The U.S. Electric Power Research Institute (EPRI) is to lead a $5-million research project to develop concrete thermal energy storage (CTES) technology that could be used in CSP and conventional power plants, EPRI announced July 1.
"Concrete thermal energy storage has the potential to be significantly cheaper than batteries with a smaller footprint. It also has the potential for longer-duration storage, which will be critical as more wind and solar come on-line," EPRI said.
The CTES system transports high-pressure steam from power plants through tubes, heating and storing the modules ready for conversion to electricity.
Funded by the U.S. Department of Energy (DOE), EPRI and its project partners will design and build a pilot 10 MWh CTES system which will be integrated into an existing coal plant for testing.
"The testing will establish the capabilities of the CTES system in a real-world environment, demonstrating its efficiency and ability to handle flexible operating conditions. In addition, an analysis will be done to determine the costs and benefits of a full-scale application of CTES technology," EPRI said.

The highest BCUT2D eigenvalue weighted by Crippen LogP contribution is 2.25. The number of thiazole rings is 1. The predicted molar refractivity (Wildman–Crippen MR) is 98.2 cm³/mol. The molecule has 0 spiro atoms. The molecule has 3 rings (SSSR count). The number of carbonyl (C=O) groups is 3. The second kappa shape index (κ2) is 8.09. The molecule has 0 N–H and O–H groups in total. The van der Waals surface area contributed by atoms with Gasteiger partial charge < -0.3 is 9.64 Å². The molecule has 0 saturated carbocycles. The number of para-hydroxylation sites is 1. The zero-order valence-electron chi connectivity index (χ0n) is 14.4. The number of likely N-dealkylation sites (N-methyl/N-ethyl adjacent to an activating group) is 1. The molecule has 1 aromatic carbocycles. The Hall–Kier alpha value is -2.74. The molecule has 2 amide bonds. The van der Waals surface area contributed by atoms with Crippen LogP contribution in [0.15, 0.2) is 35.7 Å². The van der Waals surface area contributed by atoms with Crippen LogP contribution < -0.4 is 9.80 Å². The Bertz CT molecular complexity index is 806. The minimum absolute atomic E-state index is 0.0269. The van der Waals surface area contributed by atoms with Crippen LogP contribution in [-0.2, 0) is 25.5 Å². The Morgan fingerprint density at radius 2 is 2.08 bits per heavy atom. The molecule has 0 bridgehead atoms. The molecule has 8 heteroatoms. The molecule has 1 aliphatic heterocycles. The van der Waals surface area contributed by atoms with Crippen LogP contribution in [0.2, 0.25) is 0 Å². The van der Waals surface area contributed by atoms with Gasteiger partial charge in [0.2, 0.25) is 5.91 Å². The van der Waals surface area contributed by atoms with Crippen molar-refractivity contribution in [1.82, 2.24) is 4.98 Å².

Partners in the project include CTES technology developer Bright Generation Holdings, engineering group AECOM and power utility Southern Company.
AECOM will supply engineering procurement and construction (EPC) resources and Southern Company will provide the field test site and operational support.
Initial work on the project will start in October and the pilot system is expected to be operational by early 2021.